When organising gets difficult I try to look at it as if it were a race. MYAU athletes have a hard time to every now and then. To get through it, it’s necessary to focus and take one step at a time. And of course to stay positive.

So, sure enough, there we were on February 3rd at the Shipyard’s Park start line in Whitehorse. It was a staggered start without a big crowd and without our traditional big (and crowded) start photo and countdown. But we started.

Because of record snowfall, overflow on rivers and lakes was a main threat. Also, the first few nights were pretty cold still.

First things first, though. In the marathon we had 8 athletes and 2 of them unfortunately did not reach the finish line. The trail was soft and that makes this distance difficult as the participants only have limited resources with them. Local Derek Cronmiller (Whitehorse) arrived at Muktuk just over 4 hours which is an amazing time even if the trail is rock solid. Sydney Flodstedt (Calgary) came 2nd overall and 1st woman, with a time of 5 hours and 16 minutes. 1 hour and 11 minutes later Lara-Rae Trotter (Whitehorse) came 3rd overall and 2nd woman. Next up were Sarah and Benjamin Hancock (Whitehorse) who needed 6 hours and 30 minutes. Our last marathon finisher is Keith Gayhart who came all the way from Los Angeles. It was his second time at the MYAU and it took him 7 hours and 40 minutes.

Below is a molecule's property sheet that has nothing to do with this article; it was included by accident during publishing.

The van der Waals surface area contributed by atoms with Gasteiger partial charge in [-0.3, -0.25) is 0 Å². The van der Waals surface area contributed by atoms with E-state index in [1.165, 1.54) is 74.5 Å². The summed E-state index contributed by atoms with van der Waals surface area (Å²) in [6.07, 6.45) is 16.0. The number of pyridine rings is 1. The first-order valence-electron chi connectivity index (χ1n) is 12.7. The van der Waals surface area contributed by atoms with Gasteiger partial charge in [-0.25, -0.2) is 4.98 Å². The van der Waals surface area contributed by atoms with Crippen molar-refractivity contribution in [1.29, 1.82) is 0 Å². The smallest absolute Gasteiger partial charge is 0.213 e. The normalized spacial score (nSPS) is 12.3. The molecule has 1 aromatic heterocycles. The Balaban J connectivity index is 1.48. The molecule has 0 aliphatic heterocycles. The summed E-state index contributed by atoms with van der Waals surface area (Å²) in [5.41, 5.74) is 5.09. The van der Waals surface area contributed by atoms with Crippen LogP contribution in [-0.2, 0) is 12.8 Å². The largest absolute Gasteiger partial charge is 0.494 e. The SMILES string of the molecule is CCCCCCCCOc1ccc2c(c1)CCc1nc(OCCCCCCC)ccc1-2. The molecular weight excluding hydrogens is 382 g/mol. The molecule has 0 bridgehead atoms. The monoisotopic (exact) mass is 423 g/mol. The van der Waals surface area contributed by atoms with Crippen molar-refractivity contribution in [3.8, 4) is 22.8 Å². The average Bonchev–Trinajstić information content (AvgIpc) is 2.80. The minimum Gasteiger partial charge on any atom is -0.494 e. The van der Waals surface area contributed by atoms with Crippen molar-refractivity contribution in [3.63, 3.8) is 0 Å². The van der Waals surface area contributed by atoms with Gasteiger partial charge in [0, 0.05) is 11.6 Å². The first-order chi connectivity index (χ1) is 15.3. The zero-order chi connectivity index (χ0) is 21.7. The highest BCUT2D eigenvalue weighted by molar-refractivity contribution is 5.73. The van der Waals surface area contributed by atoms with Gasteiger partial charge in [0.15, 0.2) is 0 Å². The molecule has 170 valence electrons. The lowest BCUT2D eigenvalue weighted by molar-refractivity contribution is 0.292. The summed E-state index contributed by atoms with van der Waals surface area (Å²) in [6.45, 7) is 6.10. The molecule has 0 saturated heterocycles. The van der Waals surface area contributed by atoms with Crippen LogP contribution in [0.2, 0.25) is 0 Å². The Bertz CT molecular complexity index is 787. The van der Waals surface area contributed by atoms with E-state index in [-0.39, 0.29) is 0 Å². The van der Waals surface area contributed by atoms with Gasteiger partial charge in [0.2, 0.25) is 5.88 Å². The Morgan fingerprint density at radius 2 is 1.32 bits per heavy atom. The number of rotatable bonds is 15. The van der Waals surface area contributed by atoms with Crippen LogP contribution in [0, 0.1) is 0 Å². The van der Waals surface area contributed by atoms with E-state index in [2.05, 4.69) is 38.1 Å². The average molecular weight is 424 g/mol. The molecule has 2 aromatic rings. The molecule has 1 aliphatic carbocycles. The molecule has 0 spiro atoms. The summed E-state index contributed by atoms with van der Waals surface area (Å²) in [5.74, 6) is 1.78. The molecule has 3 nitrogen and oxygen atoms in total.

More participants had to end their adventure on day 2. Some of them had been really going strong but the cold and fatigue caught up to them. 2 athletes also did get stage 1 frostbite on their toes while they were approaching Dog Grave Lake, our next checkpoint. The trail continued to be soft and more snow was falling. Not only did the snow make it hard to maintain a good pace but it also led to athletes having more wet gear than they normally would. Some 100 milers, like Teri Polesky (Nakina/Canada) and Alla Bova (Stafford/USA), came really close to Braeburn but in the end had to admit defeat. Only Canadians Nathan Quinn (Vancouver), Connor Murray (Coldwater) and Brian James (Calgary) were able to finish the 100 mile distance within the cut-off time. It took them 64 hours and 36 minutes. Since they arrived at the same time they are all winners.